• 17. 17background in finance or economics would be extremely valuable. Dr. Leslie calmly contradictedour recommendation and stated that a person with a background in the history of higher educationbudgets and finance would be especially important. This individual could share past events andteach us of the repercussions from previous actions. Simply stated, avoid past mistakes andimprove on earlier successes. The cyclical nature of revenue shortfalls at our nation’s higher education facilitiesprovides a vast array of literature, perspectives and history. Vast amounts of research must begathered as an institution prepares for a tuition increase in order to ascertain the relative impact onkey publics and constituencies. Clearly the University of Arizona must balance the need foradditional revenue against the actions being taken by both peer and competitor institutions.Failure to account for such strategic positioning can have dramatic repercussions in terms ofdecreasing enrollment, loss of revenue, and potential loss of taxpayer support. The Arizona state legislature has served notice to the states higher education institutions oftheir reluctance to support the current mission of higher education. Based upon this directive, thesuggested policy modifications account for two distinct phases in order to both survive andbecome more financially independent during this economic crisis. In the short term, it is criticalto increase revenue realized through tuition. The benefit of increased autonomy from the statessupport will allow the University of Arizona to establish their independence and forge a futuredestiny. The long-term policy strategy calls for the introduction of several, albeit intertwinedstrategic policies aimed to reposition the University of Arizona during the early stages of thetwenty-first century. Increasing selectivity concurrent with the establishment of income thresholdpolicies will simultaneously improve the value of our output and preserve a basic tenet in terms of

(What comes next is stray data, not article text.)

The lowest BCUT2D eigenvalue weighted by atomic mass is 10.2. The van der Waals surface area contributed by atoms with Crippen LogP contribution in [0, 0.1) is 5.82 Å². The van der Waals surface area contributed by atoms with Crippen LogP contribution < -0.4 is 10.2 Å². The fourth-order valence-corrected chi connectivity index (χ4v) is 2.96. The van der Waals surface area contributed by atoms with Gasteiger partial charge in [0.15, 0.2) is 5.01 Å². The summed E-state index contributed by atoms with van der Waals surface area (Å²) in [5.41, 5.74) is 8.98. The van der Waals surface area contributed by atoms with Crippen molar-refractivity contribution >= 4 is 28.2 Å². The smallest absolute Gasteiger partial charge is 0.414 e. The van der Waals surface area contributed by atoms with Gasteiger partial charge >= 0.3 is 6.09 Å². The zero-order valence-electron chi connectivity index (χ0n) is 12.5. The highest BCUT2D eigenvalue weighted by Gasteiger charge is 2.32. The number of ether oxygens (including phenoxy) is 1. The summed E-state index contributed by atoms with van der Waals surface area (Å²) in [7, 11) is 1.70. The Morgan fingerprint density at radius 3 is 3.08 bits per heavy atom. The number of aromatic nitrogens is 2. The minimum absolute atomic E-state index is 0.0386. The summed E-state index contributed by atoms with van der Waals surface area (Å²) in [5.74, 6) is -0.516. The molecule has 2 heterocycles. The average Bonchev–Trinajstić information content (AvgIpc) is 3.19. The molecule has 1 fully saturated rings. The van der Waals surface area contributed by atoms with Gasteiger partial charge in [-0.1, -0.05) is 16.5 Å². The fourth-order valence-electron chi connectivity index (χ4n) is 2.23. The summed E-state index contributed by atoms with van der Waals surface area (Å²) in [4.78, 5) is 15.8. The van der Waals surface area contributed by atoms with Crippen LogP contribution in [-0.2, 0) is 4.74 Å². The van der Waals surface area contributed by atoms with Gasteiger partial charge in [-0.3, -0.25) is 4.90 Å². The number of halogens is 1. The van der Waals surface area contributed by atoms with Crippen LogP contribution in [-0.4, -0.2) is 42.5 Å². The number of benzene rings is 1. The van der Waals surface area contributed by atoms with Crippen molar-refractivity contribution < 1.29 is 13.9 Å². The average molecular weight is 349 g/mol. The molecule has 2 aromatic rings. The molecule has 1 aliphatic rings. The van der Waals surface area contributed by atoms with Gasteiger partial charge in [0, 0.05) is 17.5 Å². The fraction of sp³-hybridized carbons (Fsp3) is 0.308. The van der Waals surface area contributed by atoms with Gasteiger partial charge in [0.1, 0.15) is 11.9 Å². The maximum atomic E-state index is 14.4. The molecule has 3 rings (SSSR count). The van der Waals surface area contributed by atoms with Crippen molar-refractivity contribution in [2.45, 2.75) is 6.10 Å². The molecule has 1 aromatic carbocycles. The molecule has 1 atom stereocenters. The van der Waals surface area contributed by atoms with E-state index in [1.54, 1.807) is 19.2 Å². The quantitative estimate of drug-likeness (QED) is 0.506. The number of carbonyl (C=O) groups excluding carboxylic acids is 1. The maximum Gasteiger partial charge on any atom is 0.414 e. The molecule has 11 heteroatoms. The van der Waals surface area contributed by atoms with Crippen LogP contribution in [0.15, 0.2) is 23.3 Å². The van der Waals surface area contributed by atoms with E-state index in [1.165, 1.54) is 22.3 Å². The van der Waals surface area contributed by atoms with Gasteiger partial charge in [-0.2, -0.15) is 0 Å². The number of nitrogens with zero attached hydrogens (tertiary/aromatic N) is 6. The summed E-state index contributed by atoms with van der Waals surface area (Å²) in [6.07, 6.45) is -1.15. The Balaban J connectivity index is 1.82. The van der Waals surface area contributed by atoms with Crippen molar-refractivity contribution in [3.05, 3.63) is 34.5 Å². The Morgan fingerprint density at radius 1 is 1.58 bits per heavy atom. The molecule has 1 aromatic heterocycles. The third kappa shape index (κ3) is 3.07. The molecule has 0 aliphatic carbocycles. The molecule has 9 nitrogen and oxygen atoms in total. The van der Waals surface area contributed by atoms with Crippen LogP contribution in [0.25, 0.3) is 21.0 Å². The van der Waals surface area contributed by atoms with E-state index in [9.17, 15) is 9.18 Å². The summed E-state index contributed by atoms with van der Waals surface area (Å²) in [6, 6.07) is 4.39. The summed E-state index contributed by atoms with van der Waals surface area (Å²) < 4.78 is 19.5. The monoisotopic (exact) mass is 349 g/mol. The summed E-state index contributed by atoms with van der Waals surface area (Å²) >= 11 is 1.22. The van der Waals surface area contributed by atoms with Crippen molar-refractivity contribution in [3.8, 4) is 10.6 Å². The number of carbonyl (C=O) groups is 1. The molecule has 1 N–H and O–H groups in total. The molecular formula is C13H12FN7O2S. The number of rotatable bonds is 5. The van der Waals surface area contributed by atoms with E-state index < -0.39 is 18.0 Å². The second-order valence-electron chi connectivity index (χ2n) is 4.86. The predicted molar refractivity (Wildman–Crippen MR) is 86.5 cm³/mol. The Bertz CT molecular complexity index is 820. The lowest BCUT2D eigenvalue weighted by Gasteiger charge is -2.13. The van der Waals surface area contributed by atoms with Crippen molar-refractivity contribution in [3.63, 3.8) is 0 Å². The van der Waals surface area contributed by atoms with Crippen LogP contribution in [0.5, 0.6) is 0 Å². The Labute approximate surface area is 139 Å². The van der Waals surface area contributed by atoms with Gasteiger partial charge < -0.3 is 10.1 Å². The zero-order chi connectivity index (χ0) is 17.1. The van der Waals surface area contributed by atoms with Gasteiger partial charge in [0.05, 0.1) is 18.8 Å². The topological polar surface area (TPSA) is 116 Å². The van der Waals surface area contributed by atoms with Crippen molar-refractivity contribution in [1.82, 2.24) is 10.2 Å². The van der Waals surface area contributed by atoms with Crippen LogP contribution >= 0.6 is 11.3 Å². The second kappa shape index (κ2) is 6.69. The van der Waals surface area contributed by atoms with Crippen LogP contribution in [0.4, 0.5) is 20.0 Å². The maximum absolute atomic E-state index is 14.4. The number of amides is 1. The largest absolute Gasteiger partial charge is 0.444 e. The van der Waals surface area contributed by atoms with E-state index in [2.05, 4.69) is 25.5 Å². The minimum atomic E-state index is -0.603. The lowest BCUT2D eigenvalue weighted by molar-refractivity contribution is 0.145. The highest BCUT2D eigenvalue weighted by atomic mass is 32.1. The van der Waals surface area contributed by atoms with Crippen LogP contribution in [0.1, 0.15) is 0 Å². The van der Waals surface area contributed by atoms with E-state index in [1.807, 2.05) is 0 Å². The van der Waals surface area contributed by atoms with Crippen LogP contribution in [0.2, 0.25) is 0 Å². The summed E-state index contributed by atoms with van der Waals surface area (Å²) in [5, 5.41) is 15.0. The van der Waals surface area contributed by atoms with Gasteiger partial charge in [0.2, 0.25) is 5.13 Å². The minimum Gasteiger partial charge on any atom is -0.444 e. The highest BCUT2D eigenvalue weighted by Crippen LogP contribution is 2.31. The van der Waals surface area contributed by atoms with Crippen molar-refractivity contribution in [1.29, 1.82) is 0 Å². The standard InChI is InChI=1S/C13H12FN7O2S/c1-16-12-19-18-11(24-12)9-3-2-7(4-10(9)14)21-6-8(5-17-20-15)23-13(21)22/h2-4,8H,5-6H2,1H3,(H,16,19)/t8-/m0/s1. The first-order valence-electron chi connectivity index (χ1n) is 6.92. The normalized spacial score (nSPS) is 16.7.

• 18. 18maintaining access to lower income students. Critical to the success of these policies is theinherent flexibility in response to competitor’s own strategic decisions. It must be realized that the future success of our states institutions of higher educationcannot be guaranteed through adherence to these proposed policies. When this stage of theeconomic cycle concludes and state coffers return to a time of surplus revenues, it is critical thatthe University of Arizona maintains a budgeting and expenditure philosophy that prepares inadvance for the next economic downturn. The true test of these policies will be in their ability toovercome the long history of economic crisis and forge their own destiny in the face of otherinstitutions reactive programs and strategies.
  • 19. 19 ReferencesArizona State Constitution. Article 11 Section 6. Admission of students of both sexes to state educational institutions; tuition; common school system. Retrieved April 23, 2003 from, G. , & Kotler, P. (2003). Marketing. New Jersey: Prentice-Hall.Ehrenberg, Ronald G. (1999). Why can’t colleges control their costs? Cornell Higher Education Institute Working Paper #3 (PDF File).Hearn, James, C. & Longanecker, David. (1985). Enrollment effects of alternative postsecondary pricing policies.” Journal of Higher Education 56-(5), 485-508.Hebel, Sara (2002). Skyrocketing public-college tuition renews calls for better policies. Chronicle of Higher Education, 49, 20-27, 9.Likins, Peter, ABC Bulletin #3, (2002) Focused excellence 5. Retrieved April 18, 2003 from & Shapiro. (1998). The student aid game: meeting and rewarding talent in American higher education. Princeton, New Jersey: Princeton University Press.Morgan, Richard. (2002). Students at Public Colleges Brace for Large Tuition Increases. [Electronic Version]. Chronicle of Higher Education.National Commission on Costs in Higher Education (1998). Straight talk about college costs and prices. Phoenix: Oryx Press. Pp1-18.Pew, (1990). The Lattice and the ratchet. Higher Education Research Program Policy Perspectives. 2(4) June.Potter, Will. (2003). North Carolina and Texas try to buck trend of tuition increases. Chronicle of Higher Education, 49, 23-26, 24.Slaughter, S. & Leslie, L. (1997). Academic capitalism: politics, policies, and the entrepreneurial university. Maryland: The John Hopkins University Press.The College Board: $90 billion available in student financial scholarship growth outpacing loan growth. Retrieved April, 23 from /cost02a.htmlUniversity of Illinois, Tuition and fees schedule, tiered tuition tables. Illinois. Retrieved April, 23 from of Washington, Tuition and fees schedule, tiered tuition tables. Student Fiscal Services. Retrieved April, 23 From Tuition/pro03.htmlWinston, G. & Yen, I. (1995). Costs, prices, subsidies, and aid in u.s. higher education Williams Project on the Economics of Higher Education, Discussion Paper #32.Winston, G. (1999). Subsidies, hierarchy and peers: the awkward economics of higher education. The Journal of Economic Perspectives, 13, 13-36.